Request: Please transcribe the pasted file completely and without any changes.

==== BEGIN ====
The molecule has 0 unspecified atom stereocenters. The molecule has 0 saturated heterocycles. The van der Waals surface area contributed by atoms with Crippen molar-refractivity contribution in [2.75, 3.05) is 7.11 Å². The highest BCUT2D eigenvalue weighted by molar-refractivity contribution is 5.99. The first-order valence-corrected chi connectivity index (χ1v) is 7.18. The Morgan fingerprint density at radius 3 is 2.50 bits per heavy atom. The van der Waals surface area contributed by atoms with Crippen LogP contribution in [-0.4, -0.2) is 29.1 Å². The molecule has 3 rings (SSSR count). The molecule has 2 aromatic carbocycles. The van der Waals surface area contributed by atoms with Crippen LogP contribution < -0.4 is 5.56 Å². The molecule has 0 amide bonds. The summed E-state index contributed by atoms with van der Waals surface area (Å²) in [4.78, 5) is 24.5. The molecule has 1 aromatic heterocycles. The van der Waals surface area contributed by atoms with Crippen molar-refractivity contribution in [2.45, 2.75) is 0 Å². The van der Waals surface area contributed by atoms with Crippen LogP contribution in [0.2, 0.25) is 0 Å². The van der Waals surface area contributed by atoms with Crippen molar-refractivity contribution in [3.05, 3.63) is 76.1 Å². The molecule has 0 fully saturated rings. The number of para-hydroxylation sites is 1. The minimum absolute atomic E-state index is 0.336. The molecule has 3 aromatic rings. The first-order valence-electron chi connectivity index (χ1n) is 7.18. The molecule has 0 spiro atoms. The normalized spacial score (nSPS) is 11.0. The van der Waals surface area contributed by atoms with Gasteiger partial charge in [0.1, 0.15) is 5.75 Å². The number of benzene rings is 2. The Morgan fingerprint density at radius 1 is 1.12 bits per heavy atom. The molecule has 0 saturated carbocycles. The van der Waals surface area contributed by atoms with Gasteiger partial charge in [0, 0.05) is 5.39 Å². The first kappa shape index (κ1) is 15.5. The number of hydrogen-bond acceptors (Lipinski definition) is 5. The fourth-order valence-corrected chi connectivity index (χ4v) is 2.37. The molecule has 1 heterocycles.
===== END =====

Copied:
The molecule has 0 unspecified atom stereocenters. The molecule has 0 saturated heterocycles. The van der Waals surface area contributed by atoms with Crippen molar-refractivity contribution in [2.75, 3.05) is 7.11 Å². The highest BCUT2D eigenvalue weighted by molar-refractivity contribution is 5.99. The first-order valence-corrected chi connectivity index (χ1v) is 7.18. The Morgan fingerprint density at radius 3 is 2.50 bits per heavy atom. The van der Waals surface area contributed by atoms with Crippen LogP contribution in [-0.4, -0.2) is 29.1 Å². The molecule has 3 rings (SSSR count). The molecule has 2 aromatic carbocycles. The van der Waals surface area contributed by atoms with Crippen LogP contribution < -0.4 is 5.56 Å². The molecule has 0 amide bonds. The summed E-state index contributed by atoms with van der Waals surface area (Å²) in [4.78, 5) is 24.5. The molecule has 1 aromatic heterocycles. The van der Waals surface area contributed by atoms with Crippen molar-refractivity contribution in [2.45, 2.75) is 0 Å². The van der Waals surface area contributed by atoms with Crippen LogP contribution in [0.2, 0.25) is 0 Å². The van der Waals surface area contributed by atoms with Crippen molar-refractivity contribution in [3.05, 3.63) is 76.1 Å². The molecule has 0 fully saturated rings. The number of para-hydroxylation sites is 1. The minimum absolute atomic E-state index is 0.336. The molecule has 3 aromatic rings. The first-order valence-electron chi connectivity index (χ1n) is 7.18. The molecule has 0 spiro atoms. The normalized spacial score (nSPS) is 11.0. The van der Waals surface area contributed by atoms with Gasteiger partial charge in [0.1, 0.15) is 5.75 Å². The number of benzene rings is 2. The Morgan fingerprint density at radius 1 is 1.12 bits per heavy atom. The molecule has 0 saturated carbocycles. The van der Waals surface area contributed by atoms with Gasteiger partial charge in [0, 0.05) is 5.39 Å². The first kappa shape index (κ1) is 15.5. The number of hydrogen-bond acceptors (Lipinski definition) is 5. The fourth-order valence-corrected chi connectivity index (χ4v) is 2.37. The molecule has 1 heterocycles.